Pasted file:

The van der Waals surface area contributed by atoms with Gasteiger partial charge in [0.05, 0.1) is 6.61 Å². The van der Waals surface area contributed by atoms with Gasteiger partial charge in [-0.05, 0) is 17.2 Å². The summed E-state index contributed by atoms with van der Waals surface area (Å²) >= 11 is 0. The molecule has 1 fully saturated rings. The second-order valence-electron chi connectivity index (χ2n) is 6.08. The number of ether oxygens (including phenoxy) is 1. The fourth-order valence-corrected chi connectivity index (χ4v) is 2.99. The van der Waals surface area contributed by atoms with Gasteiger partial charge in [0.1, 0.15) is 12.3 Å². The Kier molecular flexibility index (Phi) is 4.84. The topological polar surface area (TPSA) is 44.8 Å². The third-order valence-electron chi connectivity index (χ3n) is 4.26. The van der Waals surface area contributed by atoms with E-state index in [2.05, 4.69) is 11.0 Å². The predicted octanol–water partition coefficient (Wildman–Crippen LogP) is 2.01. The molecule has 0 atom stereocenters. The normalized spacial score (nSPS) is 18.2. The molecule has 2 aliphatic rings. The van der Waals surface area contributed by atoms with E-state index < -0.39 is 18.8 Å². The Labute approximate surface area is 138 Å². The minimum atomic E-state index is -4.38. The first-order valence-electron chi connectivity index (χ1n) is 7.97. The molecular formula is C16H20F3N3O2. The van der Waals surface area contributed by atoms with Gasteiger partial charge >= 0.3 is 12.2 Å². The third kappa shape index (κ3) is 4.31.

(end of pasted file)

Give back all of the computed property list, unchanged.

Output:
The van der Waals surface area contributed by atoms with Gasteiger partial charge in [0.05, 0.1) is 6.61 Å². The van der Waals surface area contributed by atoms with Gasteiger partial charge in [-0.05, 0) is 17.2 Å². The summed E-state index contributed by atoms with van der Waals surface area (Å²) >= 11 is 0. The molecule has 1 fully saturated rings. The second-order valence-electron chi connectivity index (χ2n) is 6.08. The number of ether oxygens (including phenoxy) is 1. The fourth-order valence-corrected chi connectivity index (χ4v) is 2.99. The van der Waals surface area contributed by atoms with Gasteiger partial charge in [0.1, 0.15) is 12.3 Å². The Kier molecular flexibility index (Phi) is 4.84. The topological polar surface area (TPSA) is 44.8 Å². The third-order valence-electron chi connectivity index (χ3n) is 4.26. The van der Waals surface area contributed by atoms with E-state index in [2.05, 4.69) is 11.0 Å². The predicted octanol–water partition coefficient (Wildman–Crippen LogP) is 2.01. The molecule has 0 atom stereocenters. The normalized spacial score (nSPS) is 18.2. The molecule has 2 aliphatic rings. The van der Waals surface area contributed by atoms with E-state index < -0.39 is 18.8 Å². The Labute approximate surface area is 138 Å². The minimum atomic E-state index is -4.38. The first-order valence-electron chi connectivity index (χ1n) is 7.97. The molecular formula is C16H20F3N3O2. The van der Waals surface area contributed by atoms with Gasteiger partial charge >= 0.3 is 12.2 Å². The third kappa shape index (κ3) is 4.31.